What Separates Excellence from Mediocrity
We all have 8,766 hours in a year. No individual or organization gets more hours. The playing field of time is even, no exceptions. So, if everyone and everything is given the same amount of time to accomplish goals and make an impact, then what separates the great from the mediocre? Why does one person achieve excellence, while another never seems to get ahead? Why does one organization beat the odds, while another may file for bankruptcy? The answer, execution.
Ideas are plenty, execution is rare. Everyone’s got an idea, but very few have the courage and persistence to execute. I’m reminded of this while I watch my 74-year-old father struggle with technology as he helps me monitor and adjust my finances with my speaking business. I approached my dad last year and asked for his help to manage my finances. My idea was simple, I needed to figure out my finances and my dad was a successful businessman. He understands numbers and he understands success. Why not have him help me with my finances as my cash flow and expenses increase? I bought my dad a computer, gave him access to my checking and credit card accounts and asked him to monitor the cash flow and help me with budgeting.
Dad struggled. He didn’t struggle with my finances, he struggled with the technology. He didn’t know how to use the wireless mouse, how to operate a Mac laptop, how to navigate the software, websites, and digital spreadsheets. He didn’t even have WiFi at home, so he had to go to the local McDonalds to access WiFi to login and manage my finances. The technology was a barrier and so my dad spent hours trying to figure it out and constantly texted and called for advice and guidance on how to utilize the technology. He asked tons of questions, apologized for his learning curve, but never complained and never quit, he just executed. He didn’t have to help me, he didn’t have to sit in that McDonalds for hours struggling to work through the technology, but he did it, because he knew I needed help to execute my business. He understood the value in execution. He understood his role and what it meant to me, so he just figured it out, which is why he’s a success.
My dad, like many people and organizations of success, have a history of success and failure. My dad made plenty of mistakes, but he also made his share of great decisions. The key is he executed daily and persevered through the difficulties life presented him.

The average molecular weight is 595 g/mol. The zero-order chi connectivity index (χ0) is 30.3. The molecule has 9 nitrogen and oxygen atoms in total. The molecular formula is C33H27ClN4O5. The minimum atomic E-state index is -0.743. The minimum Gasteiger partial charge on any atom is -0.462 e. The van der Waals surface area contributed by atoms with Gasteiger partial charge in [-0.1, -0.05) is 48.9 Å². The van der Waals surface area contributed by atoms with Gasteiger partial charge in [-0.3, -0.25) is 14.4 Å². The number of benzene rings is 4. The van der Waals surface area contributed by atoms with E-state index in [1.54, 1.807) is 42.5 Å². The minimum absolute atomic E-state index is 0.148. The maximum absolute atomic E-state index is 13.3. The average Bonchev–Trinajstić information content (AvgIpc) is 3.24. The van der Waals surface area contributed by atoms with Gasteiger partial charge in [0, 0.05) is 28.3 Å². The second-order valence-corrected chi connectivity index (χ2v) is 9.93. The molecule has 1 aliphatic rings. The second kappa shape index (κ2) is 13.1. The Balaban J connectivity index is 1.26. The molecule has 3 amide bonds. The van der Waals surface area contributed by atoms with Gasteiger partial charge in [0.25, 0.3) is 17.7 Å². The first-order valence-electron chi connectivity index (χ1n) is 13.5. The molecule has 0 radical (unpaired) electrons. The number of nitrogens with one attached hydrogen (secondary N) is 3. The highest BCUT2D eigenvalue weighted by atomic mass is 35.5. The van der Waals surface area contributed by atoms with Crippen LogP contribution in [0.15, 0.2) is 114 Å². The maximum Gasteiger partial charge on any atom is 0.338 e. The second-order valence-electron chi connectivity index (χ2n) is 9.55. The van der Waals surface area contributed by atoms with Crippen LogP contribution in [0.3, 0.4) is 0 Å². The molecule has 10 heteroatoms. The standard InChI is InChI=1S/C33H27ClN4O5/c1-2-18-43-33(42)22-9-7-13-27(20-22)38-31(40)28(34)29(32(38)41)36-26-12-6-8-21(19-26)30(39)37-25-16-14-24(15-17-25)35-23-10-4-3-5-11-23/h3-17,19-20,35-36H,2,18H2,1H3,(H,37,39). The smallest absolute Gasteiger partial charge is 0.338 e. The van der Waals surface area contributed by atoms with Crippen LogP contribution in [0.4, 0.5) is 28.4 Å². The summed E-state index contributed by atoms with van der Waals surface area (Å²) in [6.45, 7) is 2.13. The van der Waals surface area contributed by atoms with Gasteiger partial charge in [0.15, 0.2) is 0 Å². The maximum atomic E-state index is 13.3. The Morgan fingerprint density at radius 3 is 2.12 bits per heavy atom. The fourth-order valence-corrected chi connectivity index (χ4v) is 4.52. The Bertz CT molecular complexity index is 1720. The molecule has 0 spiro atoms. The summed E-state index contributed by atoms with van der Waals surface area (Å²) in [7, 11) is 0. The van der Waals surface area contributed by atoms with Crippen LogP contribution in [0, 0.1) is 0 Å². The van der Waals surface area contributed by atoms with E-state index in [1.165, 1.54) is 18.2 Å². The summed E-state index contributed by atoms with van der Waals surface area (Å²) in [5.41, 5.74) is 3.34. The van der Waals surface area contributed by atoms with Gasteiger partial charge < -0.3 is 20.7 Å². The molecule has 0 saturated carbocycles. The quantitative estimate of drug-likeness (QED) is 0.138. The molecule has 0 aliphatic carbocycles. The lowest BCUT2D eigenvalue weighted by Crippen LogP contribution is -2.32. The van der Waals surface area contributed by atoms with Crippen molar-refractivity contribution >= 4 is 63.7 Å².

We all have the same time; however, our time is not always equal. I understand some struggle more than others. I recently made a new friend, Tom, a paraplegic athlete training for the 2020 Paralympic Games in hand cycling. He suffered a tragic crash on his bicycle a few years ago that left him paralyzed from his chest down. It took him three hours to take his first shower on his own. How long does it take you? He struggled with simple tasks, like getting out of bed, putting his clothes on, and a myriad of basic tasks we all take for granted. He endured his struggles, because he sought independence. He wanted to learn to live his life not dependent on others to care for him. His idea was independence, the hard part was the execution. His first shower took him three hours, but over time, he figured out ways to drastically cut the time it took to clean himself, and the other life tasks required just to get ready for work.
Tom is fit, he’s married, gainfully employed, publicly speaking and sharing his story, raising money for charities, and has a real shot to represent the U.S. in the next Paralympics. He’s doing it all without the use of his legs and with countless obstacles that you and I could never fully appreciate. He does this with the same amount of time we all have and a myriad of valid excuses that could hold him back, but he still succeeds despite the constraints of his body and the constraints of time, because he’s learned to execute.
My dad struggles with technology, yet he succeeds. Tom struggles without the use of his legs and limited use of his hands, yet he succeeds, why? Because both my dad and Tom went beyond ideas and executed on those ideas with the same amount of time that you and I have as well. If you’re failing and you feel you just don’t have the time, then rethink your approach. Why are you failing to execute? Are you afraid? Are you unorganized? Do you need assistance? Execution is not pretty and is often painful, ask my new friend, Tom! You can succeed if you go beyond your ideas and begin the process of executing on your ideas. What can you do today to move your life forward?